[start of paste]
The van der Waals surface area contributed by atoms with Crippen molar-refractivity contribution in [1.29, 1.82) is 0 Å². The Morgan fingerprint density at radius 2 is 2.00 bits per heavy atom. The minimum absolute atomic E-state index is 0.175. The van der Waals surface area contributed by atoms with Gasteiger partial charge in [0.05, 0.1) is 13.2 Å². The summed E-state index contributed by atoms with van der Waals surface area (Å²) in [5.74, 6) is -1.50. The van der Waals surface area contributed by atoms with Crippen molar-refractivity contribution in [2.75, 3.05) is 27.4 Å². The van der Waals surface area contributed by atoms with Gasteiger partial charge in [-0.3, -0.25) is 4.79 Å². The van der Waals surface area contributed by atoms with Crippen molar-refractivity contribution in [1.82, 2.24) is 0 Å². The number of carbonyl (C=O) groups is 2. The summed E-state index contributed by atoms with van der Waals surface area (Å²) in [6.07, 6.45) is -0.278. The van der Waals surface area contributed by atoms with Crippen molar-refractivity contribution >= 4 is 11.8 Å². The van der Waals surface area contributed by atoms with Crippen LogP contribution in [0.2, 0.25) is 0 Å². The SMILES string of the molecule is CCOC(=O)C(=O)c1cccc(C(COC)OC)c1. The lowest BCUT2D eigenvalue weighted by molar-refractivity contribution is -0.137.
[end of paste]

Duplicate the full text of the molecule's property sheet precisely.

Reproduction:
The van der Waals surface area contributed by atoms with Crippen molar-refractivity contribution in [1.29, 1.82) is 0 Å². The Morgan fingerprint density at radius 2 is 2.00 bits per heavy atom. The minimum absolute atomic E-state index is 0.175. The van der Waals surface area contributed by atoms with Gasteiger partial charge in [0.05, 0.1) is 13.2 Å². The summed E-state index contributed by atoms with van der Waals surface area (Å²) in [5.74, 6) is -1.50. The van der Waals surface area contributed by atoms with Crippen molar-refractivity contribution in [2.75, 3.05) is 27.4 Å². The van der Waals surface area contributed by atoms with Gasteiger partial charge in [-0.3, -0.25) is 4.79 Å². The van der Waals surface area contributed by atoms with Crippen molar-refractivity contribution in [1.82, 2.24) is 0 Å². The number of carbonyl (C=O) groups is 2. The summed E-state index contributed by atoms with van der Waals surface area (Å²) in [6.07, 6.45) is -0.278. The van der Waals surface area contributed by atoms with Crippen molar-refractivity contribution >= 4 is 11.8 Å². The van der Waals surface area contributed by atoms with Crippen LogP contribution in [0.2, 0.25) is 0 Å². The SMILES string of the molecule is CCOC(=O)C(=O)c1cccc(C(COC)OC)c1. The lowest BCUT2D eigenvalue weighted by molar-refractivity contribution is -0.137.